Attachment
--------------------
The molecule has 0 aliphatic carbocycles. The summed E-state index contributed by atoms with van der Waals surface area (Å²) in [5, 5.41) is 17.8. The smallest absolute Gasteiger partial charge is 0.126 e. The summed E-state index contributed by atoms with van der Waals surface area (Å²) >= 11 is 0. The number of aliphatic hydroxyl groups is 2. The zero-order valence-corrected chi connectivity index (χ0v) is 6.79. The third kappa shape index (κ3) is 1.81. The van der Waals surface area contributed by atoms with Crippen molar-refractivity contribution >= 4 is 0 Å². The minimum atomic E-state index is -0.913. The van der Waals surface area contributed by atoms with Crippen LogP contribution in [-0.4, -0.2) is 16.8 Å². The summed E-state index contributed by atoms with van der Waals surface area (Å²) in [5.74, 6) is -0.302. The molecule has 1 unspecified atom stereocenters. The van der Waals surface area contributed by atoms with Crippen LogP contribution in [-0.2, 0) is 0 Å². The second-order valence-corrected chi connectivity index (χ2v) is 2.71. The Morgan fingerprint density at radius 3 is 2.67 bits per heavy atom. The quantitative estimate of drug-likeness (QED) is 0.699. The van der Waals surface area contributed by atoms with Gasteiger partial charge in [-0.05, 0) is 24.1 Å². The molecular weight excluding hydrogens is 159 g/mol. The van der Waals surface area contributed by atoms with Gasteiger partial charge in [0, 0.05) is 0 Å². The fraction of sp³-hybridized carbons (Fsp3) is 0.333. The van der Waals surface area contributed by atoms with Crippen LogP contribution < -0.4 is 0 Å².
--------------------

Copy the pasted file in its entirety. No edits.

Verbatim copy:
The molecule has 0 aliphatic carbocycles. The summed E-state index contributed by atoms with van der Waals surface area (Å²) in [5, 5.41) is 17.8. The smallest absolute Gasteiger partial charge is 0.126 e. The summed E-state index contributed by atoms with van der Waals surface area (Å²) >= 11 is 0. The number of aliphatic hydroxyl groups is 2. The zero-order valence-corrected chi connectivity index (χ0v) is 6.79. The third kappa shape index (κ3) is 1.81. The van der Waals surface area contributed by atoms with Crippen molar-refractivity contribution >= 4 is 0 Å². The minimum atomic E-state index is -0.913. The van der Waals surface area contributed by atoms with Crippen LogP contribution in [-0.4, -0.2) is 16.8 Å². The summed E-state index contributed by atoms with van der Waals surface area (Å²) in [5.74, 6) is -0.302. The molecule has 1 unspecified atom stereocenters. The van der Waals surface area contributed by atoms with Crippen LogP contribution in [-0.2, 0) is 0 Å². The second-order valence-corrected chi connectivity index (χ2v) is 2.71. The Morgan fingerprint density at radius 3 is 2.67 bits per heavy atom. The quantitative estimate of drug-likeness (QED) is 0.699. The van der Waals surface area contributed by atoms with Gasteiger partial charge in [-0.05, 0) is 24.1 Å². The molecular weight excluding hydrogens is 159 g/mol. The van der Waals surface area contributed by atoms with Gasteiger partial charge in [0, 0.05) is 0 Å². The fraction of sp³-hybridized carbons (Fsp3) is 0.333. The van der Waals surface area contributed by atoms with Crippen LogP contribution < -0.4 is 0 Å².